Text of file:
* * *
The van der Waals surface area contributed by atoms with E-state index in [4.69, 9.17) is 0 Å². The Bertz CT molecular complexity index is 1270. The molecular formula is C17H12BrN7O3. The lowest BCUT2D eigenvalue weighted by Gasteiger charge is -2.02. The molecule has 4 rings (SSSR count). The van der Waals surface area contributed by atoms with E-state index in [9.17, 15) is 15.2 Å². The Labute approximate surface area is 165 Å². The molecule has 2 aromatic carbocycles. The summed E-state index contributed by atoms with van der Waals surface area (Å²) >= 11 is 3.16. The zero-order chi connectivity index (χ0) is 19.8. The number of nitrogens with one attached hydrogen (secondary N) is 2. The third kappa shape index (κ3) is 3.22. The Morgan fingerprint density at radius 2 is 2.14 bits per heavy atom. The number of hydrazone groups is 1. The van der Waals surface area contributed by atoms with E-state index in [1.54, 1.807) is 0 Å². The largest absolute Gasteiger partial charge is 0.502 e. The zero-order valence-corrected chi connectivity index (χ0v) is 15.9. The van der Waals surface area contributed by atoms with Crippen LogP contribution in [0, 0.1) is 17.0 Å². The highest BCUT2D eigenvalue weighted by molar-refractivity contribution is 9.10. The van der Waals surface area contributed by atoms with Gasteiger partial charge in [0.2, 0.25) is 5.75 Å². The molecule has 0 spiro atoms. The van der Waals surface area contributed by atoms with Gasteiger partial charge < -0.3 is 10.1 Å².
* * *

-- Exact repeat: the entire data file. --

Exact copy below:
The van der Waals surface area contributed by atoms with E-state index in [4.69, 9.17) is 0 Å². The Bertz CT molecular complexity index is 1270. The molecular formula is C17H12BrN7O3. The lowest BCUT2D eigenvalue weighted by Gasteiger charge is -2.02. The molecule has 4 rings (SSSR count). The van der Waals surface area contributed by atoms with E-state index in [9.17, 15) is 15.2 Å². The Labute approximate surface area is 165 Å². The molecule has 2 aromatic carbocycles. The summed E-state index contributed by atoms with van der Waals surface area (Å²) >= 11 is 3.16. The zero-order chi connectivity index (χ0) is 19.8. The number of nitrogens with one attached hydrogen (secondary N) is 2. The third kappa shape index (κ3) is 3.22. The Morgan fingerprint density at radius 2 is 2.14 bits per heavy atom. The number of hydrazone groups is 1. The van der Waals surface area contributed by atoms with E-state index in [1.54, 1.807) is 0 Å². The largest absolute Gasteiger partial charge is 0.502 e. The zero-order valence-corrected chi connectivity index (χ0v) is 15.9. The van der Waals surface area contributed by atoms with Crippen LogP contribution in [0, 0.1) is 17.0 Å². The highest BCUT2D eigenvalue weighted by molar-refractivity contribution is 9.10. The van der Waals surface area contributed by atoms with Gasteiger partial charge in [0.2, 0.25) is 5.75 Å². The molecule has 0 spiro atoms. The van der Waals surface area contributed by atoms with Gasteiger partial charge < -0.3 is 10.1 Å².